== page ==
“The Nutcracker” productions adapt to changing cultural points of view | Arts and theater

“Midsummer” was a great transition in helping the dancers get back into shape and prepare for the rigors of the “Nutcracker,” said Schumann. Her new choreography will refine the ballet’s narrative and highlight Clara’s “dream”, the little girl who receives a Nutcracker toy at a party, then falls asleep and dreams that the Nutcracker has come to life as Prince. .

In another departure, Schumann chose an adult as Clara. In part, that’s because planning for this year’s “Nutcracker” began before children under the age of 12 could receive the COVID-19 vaccine.

“Besides doing a new ‘The Nutcracker’, I had to be thinking ‘How am I going to do a’ Nutcracker ‘without kids?’ Schumann said.


With Madison Ballet ballet master Thomas Mattingly, Schumann shaped the choreography so that the roles of the children could grow over the years, as does the size of the cast, she said. Schumann, who was a choreographer, solo dancer and ballet master at the Lyric Opera of Chicago for 16 years, has performed in numerous “The Nutcracker” during her career, most notably as the American Beauty Rose in the famous version Ruth Page.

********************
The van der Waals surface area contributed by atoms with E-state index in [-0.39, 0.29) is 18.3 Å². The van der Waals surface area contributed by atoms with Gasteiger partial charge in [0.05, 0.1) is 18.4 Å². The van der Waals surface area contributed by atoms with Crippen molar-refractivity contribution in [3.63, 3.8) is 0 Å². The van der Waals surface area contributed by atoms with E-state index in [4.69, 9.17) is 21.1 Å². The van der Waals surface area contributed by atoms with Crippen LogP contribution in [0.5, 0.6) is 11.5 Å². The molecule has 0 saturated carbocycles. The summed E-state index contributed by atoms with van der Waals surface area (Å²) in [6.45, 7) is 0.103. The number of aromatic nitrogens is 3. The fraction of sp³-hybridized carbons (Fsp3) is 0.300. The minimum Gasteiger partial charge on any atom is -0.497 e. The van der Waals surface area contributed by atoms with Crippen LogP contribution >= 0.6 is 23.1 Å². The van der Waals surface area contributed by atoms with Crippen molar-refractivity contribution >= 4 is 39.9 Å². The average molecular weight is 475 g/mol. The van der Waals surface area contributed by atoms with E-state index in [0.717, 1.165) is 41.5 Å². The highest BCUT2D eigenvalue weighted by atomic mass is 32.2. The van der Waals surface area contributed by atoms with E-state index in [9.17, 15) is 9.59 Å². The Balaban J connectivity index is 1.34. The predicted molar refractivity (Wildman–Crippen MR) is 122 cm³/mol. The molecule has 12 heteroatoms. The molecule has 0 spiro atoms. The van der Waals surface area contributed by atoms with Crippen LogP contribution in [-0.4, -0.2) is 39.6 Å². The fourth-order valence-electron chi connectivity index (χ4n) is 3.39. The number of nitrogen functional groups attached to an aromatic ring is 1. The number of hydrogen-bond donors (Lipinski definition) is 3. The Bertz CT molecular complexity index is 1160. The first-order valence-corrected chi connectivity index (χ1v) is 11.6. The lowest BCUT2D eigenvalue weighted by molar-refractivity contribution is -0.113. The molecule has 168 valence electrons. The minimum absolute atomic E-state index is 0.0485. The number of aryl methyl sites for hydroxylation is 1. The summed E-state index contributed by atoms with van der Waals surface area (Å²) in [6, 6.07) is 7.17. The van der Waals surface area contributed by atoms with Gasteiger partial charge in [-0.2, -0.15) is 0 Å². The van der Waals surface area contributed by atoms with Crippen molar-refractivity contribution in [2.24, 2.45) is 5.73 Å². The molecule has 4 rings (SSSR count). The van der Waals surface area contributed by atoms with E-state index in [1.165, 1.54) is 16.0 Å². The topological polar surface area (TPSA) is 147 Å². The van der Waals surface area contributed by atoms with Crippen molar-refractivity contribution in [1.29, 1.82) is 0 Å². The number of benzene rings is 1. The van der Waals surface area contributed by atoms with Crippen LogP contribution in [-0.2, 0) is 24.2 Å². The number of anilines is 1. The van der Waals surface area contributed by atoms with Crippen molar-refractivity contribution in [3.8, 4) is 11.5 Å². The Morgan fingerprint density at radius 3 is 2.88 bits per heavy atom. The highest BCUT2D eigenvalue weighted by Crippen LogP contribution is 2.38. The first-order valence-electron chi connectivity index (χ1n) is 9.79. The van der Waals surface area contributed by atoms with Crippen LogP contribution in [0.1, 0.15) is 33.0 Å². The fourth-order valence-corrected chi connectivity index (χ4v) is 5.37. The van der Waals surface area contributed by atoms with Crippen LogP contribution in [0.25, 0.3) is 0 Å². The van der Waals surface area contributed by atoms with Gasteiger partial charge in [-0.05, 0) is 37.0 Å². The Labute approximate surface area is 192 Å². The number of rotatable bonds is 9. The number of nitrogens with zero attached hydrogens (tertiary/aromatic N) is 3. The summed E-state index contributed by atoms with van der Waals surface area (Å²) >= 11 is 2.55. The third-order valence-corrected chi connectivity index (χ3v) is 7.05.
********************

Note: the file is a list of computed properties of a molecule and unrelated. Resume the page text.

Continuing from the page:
“I will definitely be thanking Ruth Page” in Madison Ballet’s new production, she said.

Schumann, who enjoys “a ‘traditional’ ‘nutcracker,” called on the expertise of local dancers to add cultural richness.

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